Greece extends lockdown on more than 120,000 refugees on World Refugee Day


Even though Greece is slowly but steadily lifting strict COVID-19 restrictions across the country, it is keeping more than 120,000 refugees in lockdown in overcrowded camps to contain the spread of the coronavirus. 

Greece’s Migration and Asylum Ministry said confinement for refugees in camps across the country would be extended to July 5. It was due to have ended on Monday.

Greece was quick to introduce strict confinement measures on refugee camps on March 21 and imposed a more general lockdown on March 23.

Migrants stand outside container houses in Moria refugee camp on the island of Lesbos, Greece. Source: AP News.

While no known coronavirus deaths have been recorded in the camps so far and only a few dozen infections have surfaced, the measures have since been extended a number of times.

World Refugee Day:

The announcement’s timing, hours after 2,000 people rallied in Athens streets for World Refugee Day, demanding an end to the confinement of refugees and improvement in their abysmal living conditions, was controversial.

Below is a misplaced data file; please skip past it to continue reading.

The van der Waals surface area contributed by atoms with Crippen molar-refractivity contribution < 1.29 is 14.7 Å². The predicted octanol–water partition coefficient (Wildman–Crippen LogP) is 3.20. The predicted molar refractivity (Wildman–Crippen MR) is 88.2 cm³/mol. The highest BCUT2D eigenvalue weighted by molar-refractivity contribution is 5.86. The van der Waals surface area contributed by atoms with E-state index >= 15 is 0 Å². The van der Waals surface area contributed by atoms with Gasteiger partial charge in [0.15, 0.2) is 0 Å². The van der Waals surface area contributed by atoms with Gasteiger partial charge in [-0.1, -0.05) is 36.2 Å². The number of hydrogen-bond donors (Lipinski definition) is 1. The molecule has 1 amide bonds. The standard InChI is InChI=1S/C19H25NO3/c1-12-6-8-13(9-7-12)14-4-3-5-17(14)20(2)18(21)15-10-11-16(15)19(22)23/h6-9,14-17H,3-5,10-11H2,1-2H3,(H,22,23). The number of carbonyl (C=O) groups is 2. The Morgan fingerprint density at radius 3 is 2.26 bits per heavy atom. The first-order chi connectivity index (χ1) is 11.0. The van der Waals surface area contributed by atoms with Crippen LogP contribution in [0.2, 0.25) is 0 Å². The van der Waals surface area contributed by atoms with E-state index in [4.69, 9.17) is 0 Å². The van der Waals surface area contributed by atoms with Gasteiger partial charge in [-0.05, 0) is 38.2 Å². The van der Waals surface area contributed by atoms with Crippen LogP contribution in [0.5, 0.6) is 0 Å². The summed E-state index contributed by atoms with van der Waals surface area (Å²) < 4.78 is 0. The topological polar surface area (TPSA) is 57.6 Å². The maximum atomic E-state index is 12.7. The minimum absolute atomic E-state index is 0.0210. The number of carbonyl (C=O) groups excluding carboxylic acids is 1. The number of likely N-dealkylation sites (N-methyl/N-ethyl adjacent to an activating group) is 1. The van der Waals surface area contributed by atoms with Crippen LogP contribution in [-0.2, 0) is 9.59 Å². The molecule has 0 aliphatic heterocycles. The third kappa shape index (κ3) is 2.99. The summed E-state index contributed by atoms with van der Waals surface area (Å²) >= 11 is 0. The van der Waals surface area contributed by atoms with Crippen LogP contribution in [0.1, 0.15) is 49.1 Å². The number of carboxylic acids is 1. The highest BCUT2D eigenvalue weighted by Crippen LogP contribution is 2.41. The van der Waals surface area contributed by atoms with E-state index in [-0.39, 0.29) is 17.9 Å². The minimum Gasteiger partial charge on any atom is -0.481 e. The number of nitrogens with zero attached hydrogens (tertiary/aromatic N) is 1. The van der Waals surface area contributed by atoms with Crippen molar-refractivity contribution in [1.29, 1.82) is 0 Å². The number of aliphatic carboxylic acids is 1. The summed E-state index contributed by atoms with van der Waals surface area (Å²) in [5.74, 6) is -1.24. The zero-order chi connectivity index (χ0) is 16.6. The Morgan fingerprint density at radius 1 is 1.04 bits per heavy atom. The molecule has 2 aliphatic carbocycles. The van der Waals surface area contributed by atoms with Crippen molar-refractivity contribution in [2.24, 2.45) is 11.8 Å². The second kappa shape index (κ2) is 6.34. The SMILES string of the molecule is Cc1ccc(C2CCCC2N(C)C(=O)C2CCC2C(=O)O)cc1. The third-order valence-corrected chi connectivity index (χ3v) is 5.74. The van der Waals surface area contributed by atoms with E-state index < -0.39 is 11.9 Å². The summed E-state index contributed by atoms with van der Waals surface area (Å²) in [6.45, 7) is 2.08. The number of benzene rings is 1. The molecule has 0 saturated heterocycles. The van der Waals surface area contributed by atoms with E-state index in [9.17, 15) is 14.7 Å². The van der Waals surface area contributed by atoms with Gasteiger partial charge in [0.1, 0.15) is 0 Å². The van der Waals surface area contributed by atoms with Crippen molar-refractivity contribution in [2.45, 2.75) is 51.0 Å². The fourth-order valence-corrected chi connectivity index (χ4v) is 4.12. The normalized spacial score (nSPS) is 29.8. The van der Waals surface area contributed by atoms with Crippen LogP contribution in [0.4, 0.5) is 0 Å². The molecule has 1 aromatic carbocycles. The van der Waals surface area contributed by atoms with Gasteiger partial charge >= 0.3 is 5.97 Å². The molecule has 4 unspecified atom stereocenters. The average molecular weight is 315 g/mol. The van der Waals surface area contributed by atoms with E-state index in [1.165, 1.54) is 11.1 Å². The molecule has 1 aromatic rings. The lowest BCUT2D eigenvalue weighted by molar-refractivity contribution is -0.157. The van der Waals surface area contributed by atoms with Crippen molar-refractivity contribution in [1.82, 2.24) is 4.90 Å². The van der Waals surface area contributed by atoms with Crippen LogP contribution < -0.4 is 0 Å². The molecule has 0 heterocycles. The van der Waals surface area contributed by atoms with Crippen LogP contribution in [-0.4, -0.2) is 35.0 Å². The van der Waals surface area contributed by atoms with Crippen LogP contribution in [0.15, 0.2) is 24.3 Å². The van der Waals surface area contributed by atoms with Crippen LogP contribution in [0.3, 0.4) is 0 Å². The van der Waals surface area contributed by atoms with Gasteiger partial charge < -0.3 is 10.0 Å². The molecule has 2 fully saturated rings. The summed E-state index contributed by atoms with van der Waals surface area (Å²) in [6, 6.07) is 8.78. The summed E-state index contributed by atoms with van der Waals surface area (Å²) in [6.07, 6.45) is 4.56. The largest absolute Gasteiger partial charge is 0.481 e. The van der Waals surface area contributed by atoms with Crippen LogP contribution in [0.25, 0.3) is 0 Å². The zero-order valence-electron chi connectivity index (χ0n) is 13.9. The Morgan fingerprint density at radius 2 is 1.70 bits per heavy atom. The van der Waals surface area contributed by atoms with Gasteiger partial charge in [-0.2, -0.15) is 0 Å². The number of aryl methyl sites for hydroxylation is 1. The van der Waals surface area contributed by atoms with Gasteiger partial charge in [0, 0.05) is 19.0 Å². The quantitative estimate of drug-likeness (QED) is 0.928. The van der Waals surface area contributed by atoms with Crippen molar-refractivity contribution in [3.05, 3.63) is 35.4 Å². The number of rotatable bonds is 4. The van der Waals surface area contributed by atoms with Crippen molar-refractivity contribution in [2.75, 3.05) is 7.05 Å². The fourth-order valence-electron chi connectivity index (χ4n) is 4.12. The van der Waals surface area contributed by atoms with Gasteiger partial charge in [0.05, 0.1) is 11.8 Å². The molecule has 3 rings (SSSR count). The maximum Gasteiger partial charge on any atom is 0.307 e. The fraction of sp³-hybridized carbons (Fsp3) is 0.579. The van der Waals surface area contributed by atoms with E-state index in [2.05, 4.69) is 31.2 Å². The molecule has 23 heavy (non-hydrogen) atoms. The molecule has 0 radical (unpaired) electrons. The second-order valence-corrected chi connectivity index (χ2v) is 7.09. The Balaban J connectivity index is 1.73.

Migrants living in Greece chant slogans during a rally in Athens, June 20, 2020. Source: AP News.

“While restrictions on freedom of movement to protect public health can be necessary and justified, they must be based on scientific evidence, neither arbitrary nor discriminatory in their application… respectful of human dignity and subject to review,” Eva Cosse, of the Human Rights Watch in Athens, told VOA News.

“The camp lockdowns do not meet these criteria and yet, these discriminatory lockdowns continue.”

In response in a message for World Refugee Day, the Migration and Asylum Ministry said Greece has found itself “at the centre of the migration crisis bearing a disproportionate burden.”

“The country is safeguarding the rights of those who are really persecuted and operates as a shield of solidarity in the eastern Mediterranean.”

This year, 10,095 migrants and refugees have reached Greece, using rickety, rubber rafts to cross the Aegean Sea, mainly from Turkey.




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